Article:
Chennai sits on India’s east coast in the southern state of Tamil Nadu. The city was known as Madras until its name changed to Chennai in 1996. It is a major commercial center known for its strong automotive and IT sectors, and continues to experience rapid growth. Chennai’s Marina Beach is the longest urban beach in the world. It made Lonely Planet’s Top 10 travel destinations for 2015, so come visit! We live in Raja Annamalai Puram, south of central Chennai and close to the Adyar River and the beach.
Huge mango and nut trees provide plenty of shade in our yard, and the area is full of old-growth trees. The trees in Chennai caught my attention early on. Not just their prevalence and beauty, but the fact that development seems to work around – and not through – the trees. Giant trees remain on the edge of the road, sometimes painted with reflection paint or preceded by a company-sponsored metal sign ‘tree ahead.’ Given the size of the trees, those warnings are definitely more for the benefit of the motorist than the tree, which would come away from a collision largely unscathed. Large branches form arches over the roadway. I don’t mean to give the impression that it’s like being in the forest, the endless rows of multi-story apartments and office buildings with storefronts – biryani, computer repair, grain milling, cut fruit, meter coffee, welding, produce stands, flatscreen televisions, clothes, spas, and more – never let you forget you are in the city.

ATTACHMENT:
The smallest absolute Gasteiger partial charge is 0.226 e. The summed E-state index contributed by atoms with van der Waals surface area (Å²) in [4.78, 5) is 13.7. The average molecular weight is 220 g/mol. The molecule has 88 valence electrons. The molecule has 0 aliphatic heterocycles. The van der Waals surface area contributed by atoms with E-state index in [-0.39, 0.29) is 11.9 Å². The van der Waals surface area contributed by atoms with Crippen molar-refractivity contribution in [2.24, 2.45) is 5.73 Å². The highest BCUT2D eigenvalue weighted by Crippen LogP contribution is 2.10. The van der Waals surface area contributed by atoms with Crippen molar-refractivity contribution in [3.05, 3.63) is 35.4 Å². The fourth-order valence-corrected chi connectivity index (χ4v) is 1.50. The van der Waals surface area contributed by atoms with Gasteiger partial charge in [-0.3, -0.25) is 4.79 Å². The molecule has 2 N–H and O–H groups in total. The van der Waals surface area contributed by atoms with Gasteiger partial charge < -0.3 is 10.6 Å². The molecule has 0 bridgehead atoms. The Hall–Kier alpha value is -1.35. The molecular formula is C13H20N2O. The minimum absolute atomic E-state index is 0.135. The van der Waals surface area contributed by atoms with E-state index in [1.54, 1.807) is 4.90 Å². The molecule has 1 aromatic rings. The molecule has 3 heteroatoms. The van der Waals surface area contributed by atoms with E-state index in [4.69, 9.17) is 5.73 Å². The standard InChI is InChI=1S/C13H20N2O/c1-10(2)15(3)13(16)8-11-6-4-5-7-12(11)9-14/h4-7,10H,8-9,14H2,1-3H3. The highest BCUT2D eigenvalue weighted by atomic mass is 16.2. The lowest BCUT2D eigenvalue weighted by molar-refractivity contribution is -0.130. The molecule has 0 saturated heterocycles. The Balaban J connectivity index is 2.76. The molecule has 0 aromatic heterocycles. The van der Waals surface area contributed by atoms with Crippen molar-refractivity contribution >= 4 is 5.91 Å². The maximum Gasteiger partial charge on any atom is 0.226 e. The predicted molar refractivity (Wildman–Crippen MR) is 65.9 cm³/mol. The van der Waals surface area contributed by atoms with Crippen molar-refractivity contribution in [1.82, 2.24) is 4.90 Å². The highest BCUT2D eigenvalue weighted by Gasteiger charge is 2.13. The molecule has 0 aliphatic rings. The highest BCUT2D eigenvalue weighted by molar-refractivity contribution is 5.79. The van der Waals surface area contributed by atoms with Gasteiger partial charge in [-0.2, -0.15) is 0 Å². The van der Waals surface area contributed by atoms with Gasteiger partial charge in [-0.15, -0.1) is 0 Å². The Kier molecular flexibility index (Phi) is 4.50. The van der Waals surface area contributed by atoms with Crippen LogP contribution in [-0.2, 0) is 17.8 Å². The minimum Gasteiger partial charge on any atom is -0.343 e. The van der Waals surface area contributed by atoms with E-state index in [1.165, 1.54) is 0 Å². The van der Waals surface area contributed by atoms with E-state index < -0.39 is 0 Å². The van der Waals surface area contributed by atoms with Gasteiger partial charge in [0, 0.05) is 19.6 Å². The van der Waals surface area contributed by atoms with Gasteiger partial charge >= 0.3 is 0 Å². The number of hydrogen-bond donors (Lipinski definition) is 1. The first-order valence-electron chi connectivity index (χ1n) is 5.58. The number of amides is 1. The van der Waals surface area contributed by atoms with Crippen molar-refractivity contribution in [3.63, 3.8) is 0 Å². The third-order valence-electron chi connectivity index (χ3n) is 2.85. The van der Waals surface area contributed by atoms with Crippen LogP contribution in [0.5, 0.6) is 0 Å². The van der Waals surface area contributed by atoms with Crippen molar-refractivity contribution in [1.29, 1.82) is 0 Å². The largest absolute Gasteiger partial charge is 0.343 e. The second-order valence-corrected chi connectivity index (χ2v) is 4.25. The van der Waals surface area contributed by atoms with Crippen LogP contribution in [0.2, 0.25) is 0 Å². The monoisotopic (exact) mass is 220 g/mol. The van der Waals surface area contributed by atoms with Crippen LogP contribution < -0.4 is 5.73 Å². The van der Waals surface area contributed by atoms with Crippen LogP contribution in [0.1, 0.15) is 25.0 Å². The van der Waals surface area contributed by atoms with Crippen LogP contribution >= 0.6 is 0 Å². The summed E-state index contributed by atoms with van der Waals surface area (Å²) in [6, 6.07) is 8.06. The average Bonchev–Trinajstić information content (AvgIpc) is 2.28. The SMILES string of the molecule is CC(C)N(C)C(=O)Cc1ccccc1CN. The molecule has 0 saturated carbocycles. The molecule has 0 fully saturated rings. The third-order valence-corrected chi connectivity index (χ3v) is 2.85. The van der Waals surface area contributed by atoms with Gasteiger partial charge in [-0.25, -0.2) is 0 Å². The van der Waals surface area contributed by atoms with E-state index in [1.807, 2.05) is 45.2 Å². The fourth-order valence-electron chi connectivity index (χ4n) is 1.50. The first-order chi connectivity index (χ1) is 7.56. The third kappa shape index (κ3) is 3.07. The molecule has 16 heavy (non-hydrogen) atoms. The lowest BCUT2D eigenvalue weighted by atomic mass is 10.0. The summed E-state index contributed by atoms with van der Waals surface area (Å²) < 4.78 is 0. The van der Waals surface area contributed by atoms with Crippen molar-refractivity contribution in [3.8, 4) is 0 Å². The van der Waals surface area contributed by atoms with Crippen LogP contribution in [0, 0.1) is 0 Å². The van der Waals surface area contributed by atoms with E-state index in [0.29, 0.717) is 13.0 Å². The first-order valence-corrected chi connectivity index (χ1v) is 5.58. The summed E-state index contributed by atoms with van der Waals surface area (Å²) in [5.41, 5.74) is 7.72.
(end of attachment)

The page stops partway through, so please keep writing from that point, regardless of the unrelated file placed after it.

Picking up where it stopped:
Back to the neighborhood. Produce markets and a grocery shop are within walking distance although honestly we usually don’t walk. Sometimes I walk from the gym to the produce market but that’s only a one-block walk. My favorite local produce shop is Lakshmi, smaller than most U.S. convenience stores but packed full of fresh tropical fruits and vegetables. Interesting food trivia: the onions here are almost exclusively red onions. On very rare occasion I have seen white onions, and never yellow ones. Tomatoes sell for the equivalent of about $.25 per pound.
Our neighborhood restaurant is Sangeetha, which serves good vegetarian fare including a variety of fabulous dosas as well as satisfying filter coffee. Sangeetha just opened a U.S. location in Sunnyvale, CA. Relative to other parts of the city this is a decent walking area, but the roads are narrow and there are no sidewalks. Unfortunately there just isn’t that much walking in our lives anymore, something we did on almost a daily basis in Austin. But we do have in-home yoga class every day for an hour so that helps make up for it.
To the south Eliot’s Beach is about a fifteen minute drive away. It is a pretty beach and the Bay of Bengal water feels refreshing, but you cannot swim – the drop off from the shore is nearly immediate and steep, and the tides are ferocious. The fish market, adjacent to the beach but to the north instead of south, takes about twenty-five minutes by car.